Socio-cultural factors and women’s mental health

Today, the 10th of October, marks the World Mental Health Day. On this occasion, DiscovHER looks at the impact of socio-cultural factors in the gendered manifestation, diagnosis, and treatment of mental illness. Do men and women experience different forms of mental illness? How does gender affect the identification of these conditions, the solutions offered by medical professionals, as well as the perception of people with mental illness by the wider society?

 There have long been debates among researchers over the causes of mental illness, and how these conditions should be diagnosed. These debates are particularly pertinent in establishing whether and how different genders are diagnosed with, and treated for mental illness.


A study published in the American Psychological Association’s Journal of Abnormal Psychology indicates that mental illness is not just a biological issue, but can also result from environmental and societal factors. This not only determines which illness people are likely to suffer from, but also the options they have for getting it treated. Essentially, the study states that although overall rates of psychiatric disorder are almost identical for men and women, men are more likely to be diagnosed with antisocial disorders (external conditions), while women tend to be diagnosed with depressive disorders (internal conditions).


These findings are supported by the World Health Organization (WHO), which went further in its analysis of the gender factor in mental health. According to WHO, “gender determines the differential power and control men and women have over the socioeconomic determinants of their mental health and lives, their social position, status and treatment in society and their susceptibility and exposure to specific mental health risks.” If we deconstruct this statement, we realize immediately that, across the globe, women are automatically put at a disadvantage.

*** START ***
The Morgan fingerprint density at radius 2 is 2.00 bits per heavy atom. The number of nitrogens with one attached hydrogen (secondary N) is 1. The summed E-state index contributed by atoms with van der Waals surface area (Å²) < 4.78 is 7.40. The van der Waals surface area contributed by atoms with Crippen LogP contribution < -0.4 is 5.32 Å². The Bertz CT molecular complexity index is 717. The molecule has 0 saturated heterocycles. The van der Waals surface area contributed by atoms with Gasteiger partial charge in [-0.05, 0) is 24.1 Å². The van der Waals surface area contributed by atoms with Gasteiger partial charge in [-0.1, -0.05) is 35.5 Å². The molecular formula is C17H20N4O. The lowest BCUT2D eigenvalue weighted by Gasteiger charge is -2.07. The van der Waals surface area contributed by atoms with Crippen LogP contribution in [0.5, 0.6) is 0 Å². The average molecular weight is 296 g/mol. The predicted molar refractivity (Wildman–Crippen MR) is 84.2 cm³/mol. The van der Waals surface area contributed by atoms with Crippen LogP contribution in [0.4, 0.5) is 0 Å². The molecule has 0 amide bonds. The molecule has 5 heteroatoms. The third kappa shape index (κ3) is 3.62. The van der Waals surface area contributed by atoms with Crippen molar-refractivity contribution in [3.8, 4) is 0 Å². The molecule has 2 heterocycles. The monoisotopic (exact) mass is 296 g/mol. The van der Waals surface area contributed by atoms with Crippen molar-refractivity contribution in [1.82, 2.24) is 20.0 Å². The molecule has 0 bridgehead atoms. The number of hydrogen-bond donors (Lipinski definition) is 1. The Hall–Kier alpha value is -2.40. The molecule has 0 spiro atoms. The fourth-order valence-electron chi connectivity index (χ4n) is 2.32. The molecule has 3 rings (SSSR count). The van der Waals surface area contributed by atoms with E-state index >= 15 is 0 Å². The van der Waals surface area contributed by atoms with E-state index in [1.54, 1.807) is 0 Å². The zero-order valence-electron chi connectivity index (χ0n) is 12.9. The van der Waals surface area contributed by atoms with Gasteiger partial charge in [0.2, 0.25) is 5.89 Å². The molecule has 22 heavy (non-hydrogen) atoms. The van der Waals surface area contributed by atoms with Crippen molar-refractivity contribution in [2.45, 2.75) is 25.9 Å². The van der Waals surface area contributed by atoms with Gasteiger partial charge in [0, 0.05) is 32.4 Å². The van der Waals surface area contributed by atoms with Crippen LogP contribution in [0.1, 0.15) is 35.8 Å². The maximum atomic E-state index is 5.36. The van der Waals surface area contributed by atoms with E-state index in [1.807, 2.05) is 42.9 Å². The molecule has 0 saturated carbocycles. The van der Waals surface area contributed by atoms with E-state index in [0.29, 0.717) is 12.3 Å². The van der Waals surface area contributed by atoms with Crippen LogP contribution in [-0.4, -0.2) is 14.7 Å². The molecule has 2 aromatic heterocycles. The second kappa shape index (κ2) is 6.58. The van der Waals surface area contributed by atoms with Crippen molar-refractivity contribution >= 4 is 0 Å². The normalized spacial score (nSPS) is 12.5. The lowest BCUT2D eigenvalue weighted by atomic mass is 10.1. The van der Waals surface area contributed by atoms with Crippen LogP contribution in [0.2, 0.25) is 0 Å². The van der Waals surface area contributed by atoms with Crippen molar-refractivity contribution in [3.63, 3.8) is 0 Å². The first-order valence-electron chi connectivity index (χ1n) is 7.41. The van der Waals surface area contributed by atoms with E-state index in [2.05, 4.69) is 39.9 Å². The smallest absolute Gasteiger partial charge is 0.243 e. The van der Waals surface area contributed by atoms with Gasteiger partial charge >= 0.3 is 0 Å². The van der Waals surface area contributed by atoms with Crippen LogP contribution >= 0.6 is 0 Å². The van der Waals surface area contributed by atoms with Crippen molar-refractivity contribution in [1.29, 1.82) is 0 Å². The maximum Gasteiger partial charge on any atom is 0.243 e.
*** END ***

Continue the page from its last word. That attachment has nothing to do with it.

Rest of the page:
WHO’s analysis of risk factors for mental illness that disproportionately disadvantage women include a lower income relative to men, society-imposed roles, such as being primary family caretakers, as well as the high prevalence of violence (emotional, physical, sexual) that women are exposed to, again in comparison to men. The latter factor introduces Post-Traumatic Stress Syndrome (PTSS) into the mix, whose highest number of sufferers are women. These factors result in women constantly being in constant state of stress, but simultaneously unable to get the necessary treatment either because they cannot afford it, or because their primary responsibility is to others rather than to themselves. Hence, the prevalence of so-called “internal disorders” among them.


Moreover, the gender bias extends to medical professionals, whose diagnoses are prone to stereotypes. This results in a different diagnosis of similar symptoms, depending on whether the patient in question is male or female. For instance, the stereotype about women being more predisposed to emotional distress leads to their being diagnosed with depression at a higher rate than men, and being more likely to be prescribed mood altering psychotropic drugs. It follows then, that as men fail to access the right medical care for depression, they will turn harmful solutions, such as alcohol and substance abuse, whose consequences will presumably be borne by the women in their lives, creating a vicious cycle.


What solutions have been put forward to deal with this gender-weighted mental health challenge? Well, it’s quite simple, at least in theory: for prevention, women should have sufficient autonomy to make decisions in extreme situations such as violence, they should also have material resources to support themselves in the event of a crisis, and they should be able to receive psychological support from friends and family. On the treatment side, more policies should be made to address women's mental health needs and concerns, while taking into account socio-cultural norms that impact them. Mental health care providers should also be sensitized on the specific factors that can exacerbate mental illness in women, to adequately provide them with adapted solutions.


What are your thoughts on these findings? Let us know @4womeninscience

L’Oréal–UNESCO
For Women in Science

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